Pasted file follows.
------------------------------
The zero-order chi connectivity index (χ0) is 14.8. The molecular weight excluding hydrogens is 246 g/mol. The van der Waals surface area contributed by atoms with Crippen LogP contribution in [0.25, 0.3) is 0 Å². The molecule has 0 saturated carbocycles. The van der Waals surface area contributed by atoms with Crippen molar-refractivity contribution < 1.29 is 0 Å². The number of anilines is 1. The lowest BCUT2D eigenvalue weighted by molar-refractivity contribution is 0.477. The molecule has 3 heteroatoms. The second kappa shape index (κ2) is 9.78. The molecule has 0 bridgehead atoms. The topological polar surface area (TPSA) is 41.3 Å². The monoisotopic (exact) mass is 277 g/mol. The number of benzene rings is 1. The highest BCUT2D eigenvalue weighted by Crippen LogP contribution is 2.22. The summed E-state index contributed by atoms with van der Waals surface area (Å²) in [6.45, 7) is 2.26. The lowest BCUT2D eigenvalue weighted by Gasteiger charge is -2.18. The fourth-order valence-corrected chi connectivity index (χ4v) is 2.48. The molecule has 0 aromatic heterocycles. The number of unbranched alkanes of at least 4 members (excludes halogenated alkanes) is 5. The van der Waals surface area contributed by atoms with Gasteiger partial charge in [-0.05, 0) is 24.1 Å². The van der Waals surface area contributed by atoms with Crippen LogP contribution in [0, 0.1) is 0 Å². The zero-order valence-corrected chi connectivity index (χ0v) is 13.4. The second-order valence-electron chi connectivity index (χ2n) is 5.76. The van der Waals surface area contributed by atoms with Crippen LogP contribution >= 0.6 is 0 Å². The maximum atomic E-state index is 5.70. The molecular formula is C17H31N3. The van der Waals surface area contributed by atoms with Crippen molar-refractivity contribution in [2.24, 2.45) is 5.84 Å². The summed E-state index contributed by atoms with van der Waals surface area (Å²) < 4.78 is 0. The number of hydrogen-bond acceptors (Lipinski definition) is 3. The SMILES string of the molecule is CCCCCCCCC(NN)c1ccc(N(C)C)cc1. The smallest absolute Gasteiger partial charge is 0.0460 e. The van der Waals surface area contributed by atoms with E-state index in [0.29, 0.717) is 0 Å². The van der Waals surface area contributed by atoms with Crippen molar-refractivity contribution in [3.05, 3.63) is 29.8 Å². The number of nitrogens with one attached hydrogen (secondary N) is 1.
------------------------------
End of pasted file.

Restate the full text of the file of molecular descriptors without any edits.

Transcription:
The zero-order chi connectivity index (χ0) is 14.8. The molecular weight excluding hydrogens is 246 g/mol. The van der Waals surface area contributed by atoms with Crippen LogP contribution in [0.25, 0.3) is 0 Å². The molecule has 0 saturated carbocycles. The van der Waals surface area contributed by atoms with Crippen molar-refractivity contribution < 1.29 is 0 Å². The number of anilines is 1. The lowest BCUT2D eigenvalue weighted by molar-refractivity contribution is 0.477. The molecule has 3 heteroatoms. The second kappa shape index (κ2) is 9.78. The molecule has 0 bridgehead atoms. The topological polar surface area (TPSA) is 41.3 Å². The monoisotopic (exact) mass is 277 g/mol. The number of benzene rings is 1. The highest BCUT2D eigenvalue weighted by Crippen LogP contribution is 2.22. The summed E-state index contributed by atoms with van der Waals surface area (Å²) in [6.45, 7) is 2.26. The lowest BCUT2D eigenvalue weighted by Gasteiger charge is -2.18. The fourth-order valence-corrected chi connectivity index (χ4v) is 2.48. The molecule has 0 aromatic heterocycles. The number of unbranched alkanes of at least 4 members (excludes halogenated alkanes) is 5. The van der Waals surface area contributed by atoms with Gasteiger partial charge in [-0.05, 0) is 24.1 Å². The van der Waals surface area contributed by atoms with Crippen LogP contribution in [0, 0.1) is 0 Å². The zero-order valence-corrected chi connectivity index (χ0v) is 13.4. The second-order valence-electron chi connectivity index (χ2n) is 5.76. The van der Waals surface area contributed by atoms with Crippen LogP contribution >= 0.6 is 0 Å². The maximum atomic E-state index is 5.70. The molecular formula is C17H31N3. The van der Waals surface area contributed by atoms with Crippen molar-refractivity contribution in [2.24, 2.45) is 5.84 Å². The summed E-state index contributed by atoms with van der Waals surface area (Å²) < 4.78 is 0. The number of hydrogen-bond acceptors (Lipinski definition) is 3. The SMILES string of the molecule is CCCCCCCCC(NN)c1ccc(N(C)C)cc1. The smallest absolute Gasteiger partial charge is 0.0460 e. The van der Waals surface area contributed by atoms with E-state index in [0.29, 0.717) is 0 Å². The van der Waals surface area contributed by atoms with Crippen molar-refractivity contribution in [3.05, 3.63) is 29.8 Å². The number of nitrogens with one attached hydrogen (secondary N) is 1.